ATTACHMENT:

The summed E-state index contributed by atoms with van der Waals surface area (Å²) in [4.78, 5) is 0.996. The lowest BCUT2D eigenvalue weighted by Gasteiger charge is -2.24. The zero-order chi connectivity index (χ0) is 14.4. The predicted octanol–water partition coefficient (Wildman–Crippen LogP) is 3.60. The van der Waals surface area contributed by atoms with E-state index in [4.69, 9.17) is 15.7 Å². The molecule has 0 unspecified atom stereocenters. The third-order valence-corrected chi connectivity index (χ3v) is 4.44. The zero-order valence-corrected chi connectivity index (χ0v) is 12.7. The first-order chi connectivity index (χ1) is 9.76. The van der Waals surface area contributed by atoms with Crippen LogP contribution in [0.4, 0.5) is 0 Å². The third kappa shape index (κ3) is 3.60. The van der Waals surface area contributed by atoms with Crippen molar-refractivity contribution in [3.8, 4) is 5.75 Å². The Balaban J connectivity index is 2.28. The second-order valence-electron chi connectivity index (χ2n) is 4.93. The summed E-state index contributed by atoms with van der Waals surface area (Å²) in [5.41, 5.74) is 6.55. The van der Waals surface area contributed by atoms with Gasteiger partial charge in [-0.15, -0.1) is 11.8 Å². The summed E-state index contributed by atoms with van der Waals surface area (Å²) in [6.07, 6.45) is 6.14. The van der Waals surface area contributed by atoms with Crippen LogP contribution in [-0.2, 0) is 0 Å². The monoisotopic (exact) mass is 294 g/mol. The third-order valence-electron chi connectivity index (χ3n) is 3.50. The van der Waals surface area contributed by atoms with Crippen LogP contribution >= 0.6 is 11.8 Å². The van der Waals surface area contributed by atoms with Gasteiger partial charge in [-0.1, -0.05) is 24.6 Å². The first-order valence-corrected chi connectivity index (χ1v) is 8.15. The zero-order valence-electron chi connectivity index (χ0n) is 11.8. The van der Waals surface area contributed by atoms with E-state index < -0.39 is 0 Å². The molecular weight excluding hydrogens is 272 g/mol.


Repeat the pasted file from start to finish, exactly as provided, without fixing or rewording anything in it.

The summed E-state index contributed by atoms with van der Waals surface area (Å²) in [4.78, 5) is 0.996. The lowest BCUT2D eigenvalue weighted by Gasteiger charge is -2.24. The zero-order chi connectivity index (χ0) is 14.4. The predicted octanol–water partition coefficient (Wildman–Crippen LogP) is 3.60. The van der Waals surface area contributed by atoms with E-state index in [4.69, 9.17) is 15.7 Å². The molecule has 0 unspecified atom stereocenters. The third-order valence-corrected chi connectivity index (χ3v) is 4.44. The zero-order valence-corrected chi connectivity index (χ0v) is 12.7. The first-order chi connectivity index (χ1) is 9.76. The van der Waals surface area contributed by atoms with Crippen LogP contribution in [0.4, 0.5) is 0 Å². The third kappa shape index (κ3) is 3.60. The van der Waals surface area contributed by atoms with Crippen molar-refractivity contribution in [3.8, 4) is 5.75 Å². The Balaban J connectivity index is 2.28. The second-order valence-electron chi connectivity index (χ2n) is 4.93. The summed E-state index contributed by atoms with van der Waals surface area (Å²) in [5.41, 5.74) is 6.55. The van der Waals surface area contributed by atoms with Gasteiger partial charge in [-0.15, -0.1) is 11.8 Å². The summed E-state index contributed by atoms with van der Waals surface area (Å²) in [6.07, 6.45) is 6.14. The van der Waals surface area contributed by atoms with Crippen LogP contribution in [-0.2, 0) is 0 Å². The monoisotopic (exact) mass is 294 g/mol. The third-order valence-electron chi connectivity index (χ3n) is 3.50. The van der Waals surface area contributed by atoms with Crippen LogP contribution >= 0.6 is 11.8 Å². The van der Waals surface area contributed by atoms with Gasteiger partial charge in [-0.1, -0.05) is 24.6 Å². The first-order valence-corrected chi connectivity index (χ1v) is 8.15. The zero-order valence-electron chi connectivity index (χ0n) is 11.8. The van der Waals surface area contributed by atoms with E-state index < -0.39 is 0 Å². The molecular weight excluding hydrogens is 272 g/mol.